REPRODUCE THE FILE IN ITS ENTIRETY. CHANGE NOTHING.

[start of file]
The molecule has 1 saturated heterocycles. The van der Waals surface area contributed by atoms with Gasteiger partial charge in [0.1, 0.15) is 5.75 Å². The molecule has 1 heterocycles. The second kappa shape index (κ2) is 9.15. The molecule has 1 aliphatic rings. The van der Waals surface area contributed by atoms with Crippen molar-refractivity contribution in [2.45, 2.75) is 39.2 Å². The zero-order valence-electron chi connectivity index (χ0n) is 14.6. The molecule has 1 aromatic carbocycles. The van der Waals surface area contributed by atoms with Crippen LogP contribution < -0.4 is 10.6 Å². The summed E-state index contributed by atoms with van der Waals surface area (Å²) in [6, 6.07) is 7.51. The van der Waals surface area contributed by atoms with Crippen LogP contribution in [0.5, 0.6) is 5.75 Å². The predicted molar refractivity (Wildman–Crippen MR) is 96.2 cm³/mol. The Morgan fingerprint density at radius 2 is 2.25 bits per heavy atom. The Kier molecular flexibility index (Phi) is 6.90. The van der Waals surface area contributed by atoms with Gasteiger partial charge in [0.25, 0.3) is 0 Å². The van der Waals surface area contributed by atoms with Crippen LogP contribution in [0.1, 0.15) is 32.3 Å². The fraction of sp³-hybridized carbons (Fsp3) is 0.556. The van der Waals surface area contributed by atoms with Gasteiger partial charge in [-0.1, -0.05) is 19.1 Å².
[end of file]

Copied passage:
The molecule has 1 saturated heterocycles. The van der Waals surface area contributed by atoms with Gasteiger partial charge in [0.1, 0.15) is 5.75 Å². The molecule has 1 heterocycles. The second kappa shape index (κ2) is 9.15. The molecule has 1 aliphatic rings. The van der Waals surface area contributed by atoms with Crippen molar-refractivity contribution in [2.45, 2.75) is 39.2 Å². The zero-order valence-electron chi connectivity index (χ0n) is 14.6. The molecule has 1 aromatic carbocycles. The van der Waals surface area contributed by atoms with Crippen LogP contribution < -0.4 is 10.6 Å². The summed E-state index contributed by atoms with van der Waals surface area (Å²) in [6, 6.07) is 7.51. The van der Waals surface area contributed by atoms with Crippen LogP contribution in [0.5, 0.6) is 5.75 Å². The predicted molar refractivity (Wildman–Crippen MR) is 96.2 cm³/mol. The Morgan fingerprint density at radius 2 is 2.25 bits per heavy atom. The Kier molecular flexibility index (Phi) is 6.90. The van der Waals surface area contributed by atoms with Gasteiger partial charge in [0.25, 0.3) is 0 Å². The van der Waals surface area contributed by atoms with Crippen LogP contribution in [0.1, 0.15) is 32.3 Å². The fraction of sp³-hybridized carbons (Fsp3) is 0.556. The van der Waals surface area contributed by atoms with Gasteiger partial charge in [-0.1, -0.05) is 19.1 Å².